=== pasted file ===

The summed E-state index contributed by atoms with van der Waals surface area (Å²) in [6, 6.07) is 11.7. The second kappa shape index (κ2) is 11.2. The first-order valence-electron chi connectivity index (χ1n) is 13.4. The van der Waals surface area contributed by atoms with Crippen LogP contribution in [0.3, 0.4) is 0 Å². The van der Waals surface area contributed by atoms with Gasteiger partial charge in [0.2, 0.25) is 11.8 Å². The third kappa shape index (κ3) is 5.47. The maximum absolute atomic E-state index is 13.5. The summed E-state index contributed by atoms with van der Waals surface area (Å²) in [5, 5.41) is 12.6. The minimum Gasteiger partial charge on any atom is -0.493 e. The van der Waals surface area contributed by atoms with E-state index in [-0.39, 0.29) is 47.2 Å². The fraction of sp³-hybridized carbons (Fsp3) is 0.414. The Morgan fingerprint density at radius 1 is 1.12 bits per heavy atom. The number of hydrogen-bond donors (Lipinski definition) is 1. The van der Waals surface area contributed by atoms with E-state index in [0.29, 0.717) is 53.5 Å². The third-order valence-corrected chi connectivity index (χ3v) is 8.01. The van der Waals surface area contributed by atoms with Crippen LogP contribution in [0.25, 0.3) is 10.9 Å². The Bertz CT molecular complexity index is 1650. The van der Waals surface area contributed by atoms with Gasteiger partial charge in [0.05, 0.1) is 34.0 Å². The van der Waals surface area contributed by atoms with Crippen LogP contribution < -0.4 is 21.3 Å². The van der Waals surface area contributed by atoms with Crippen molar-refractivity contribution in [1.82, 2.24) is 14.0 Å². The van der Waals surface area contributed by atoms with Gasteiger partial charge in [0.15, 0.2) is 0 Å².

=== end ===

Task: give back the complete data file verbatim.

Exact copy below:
The summed E-state index contributed by atoms with van der Waals surface area (Å²) in [6, 6.07) is 11.7. The second kappa shape index (κ2) is 11.2. The first-order valence-electron chi connectivity index (χ1n) is 13.4. The van der Waals surface area contributed by atoms with Crippen LogP contribution in [0.3, 0.4) is 0 Å². The van der Waals surface area contributed by atoms with Gasteiger partial charge in [0.2, 0.25) is 11.8 Å². The third kappa shape index (κ3) is 5.47. The maximum absolute atomic E-state index is 13.5. The summed E-state index contributed by atoms with van der Waals surface area (Å²) in [5, 5.41) is 12.6. The minimum Gasteiger partial charge on any atom is -0.493 e. The van der Waals surface area contributed by atoms with E-state index in [-0.39, 0.29) is 47.2 Å². The fraction of sp³-hybridized carbons (Fsp3) is 0.414. The Morgan fingerprint density at radius 1 is 1.12 bits per heavy atom. The number of hydrogen-bond donors (Lipinski definition) is 1. The van der Waals surface area contributed by atoms with E-state index in [0.29, 0.717) is 53.5 Å². The third-order valence-corrected chi connectivity index (χ3v) is 8.01. The van der Waals surface area contributed by atoms with Crippen LogP contribution in [0.25, 0.3) is 10.9 Å². The Bertz CT molecular complexity index is 1650. The van der Waals surface area contributed by atoms with Gasteiger partial charge in [0.05, 0.1) is 34.0 Å². The van der Waals surface area contributed by atoms with Crippen LogP contribution < -0.4 is 21.3 Å². The van der Waals surface area contributed by atoms with Crippen molar-refractivity contribution in [1.82, 2.24) is 14.0 Å². The van der Waals surface area contributed by atoms with Gasteiger partial charge in [0.15, 0.2) is 0 Å².